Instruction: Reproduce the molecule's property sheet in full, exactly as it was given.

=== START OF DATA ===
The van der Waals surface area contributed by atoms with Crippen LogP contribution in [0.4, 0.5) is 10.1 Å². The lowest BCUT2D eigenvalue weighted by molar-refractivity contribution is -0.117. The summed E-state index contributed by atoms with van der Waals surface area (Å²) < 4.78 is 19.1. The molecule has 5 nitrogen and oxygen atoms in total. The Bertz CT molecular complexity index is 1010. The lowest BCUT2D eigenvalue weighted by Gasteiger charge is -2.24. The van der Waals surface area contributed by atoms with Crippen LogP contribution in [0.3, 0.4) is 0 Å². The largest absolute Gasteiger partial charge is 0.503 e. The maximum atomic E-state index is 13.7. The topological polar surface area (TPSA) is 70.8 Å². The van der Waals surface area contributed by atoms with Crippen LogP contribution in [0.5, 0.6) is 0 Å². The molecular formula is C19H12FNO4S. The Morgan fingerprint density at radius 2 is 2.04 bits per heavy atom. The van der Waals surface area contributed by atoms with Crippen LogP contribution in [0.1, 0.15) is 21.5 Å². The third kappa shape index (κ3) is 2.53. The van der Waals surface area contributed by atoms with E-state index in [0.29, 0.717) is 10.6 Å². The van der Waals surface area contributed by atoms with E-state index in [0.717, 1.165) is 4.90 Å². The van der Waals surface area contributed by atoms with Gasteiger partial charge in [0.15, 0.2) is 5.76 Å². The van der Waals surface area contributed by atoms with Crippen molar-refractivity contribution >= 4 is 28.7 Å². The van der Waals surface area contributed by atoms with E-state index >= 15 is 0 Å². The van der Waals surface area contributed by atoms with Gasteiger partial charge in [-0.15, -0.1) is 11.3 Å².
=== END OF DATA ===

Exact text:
The van der Waals surface area contributed by atoms with Crippen LogP contribution in [0.4, 0.5) is 10.1 Å². The lowest BCUT2D eigenvalue weighted by molar-refractivity contribution is -0.117. The summed E-state index contributed by atoms with van der Waals surface area (Å²) < 4.78 is 19.1. The molecule has 5 nitrogen and oxygen atoms in total. The Bertz CT molecular complexity index is 1010. The lowest BCUT2D eigenvalue weighted by Gasteiger charge is -2.24. The van der Waals surface area contributed by atoms with Crippen LogP contribution in [0.3, 0.4) is 0 Å². The largest absolute Gasteiger partial charge is 0.503 e. The maximum atomic E-state index is 13.7. The topological polar surface area (TPSA) is 70.8 Å². The van der Waals surface area contributed by atoms with Crippen LogP contribution in [0.5, 0.6) is 0 Å². The molecular formula is C19H12FNO4S. The Morgan fingerprint density at radius 2 is 2.04 bits per heavy atom. The van der Waals surface area contributed by atoms with Crippen LogP contribution in [0.1, 0.15) is 21.5 Å². The third kappa shape index (κ3) is 2.53. The van der Waals surface area contributed by atoms with E-state index in [0.29, 0.717) is 10.6 Å². The van der Waals surface area contributed by atoms with E-state index in [0.717, 1.165) is 4.90 Å². The van der Waals surface area contributed by atoms with Gasteiger partial charge in [0.15, 0.2) is 5.76 Å². The van der Waals surface area contributed by atoms with Crippen molar-refractivity contribution >= 4 is 28.7 Å². The van der Waals surface area contributed by atoms with E-state index >= 15 is 0 Å². The van der Waals surface area contributed by atoms with Gasteiger partial charge in [-0.15, -0.1) is 11.3 Å².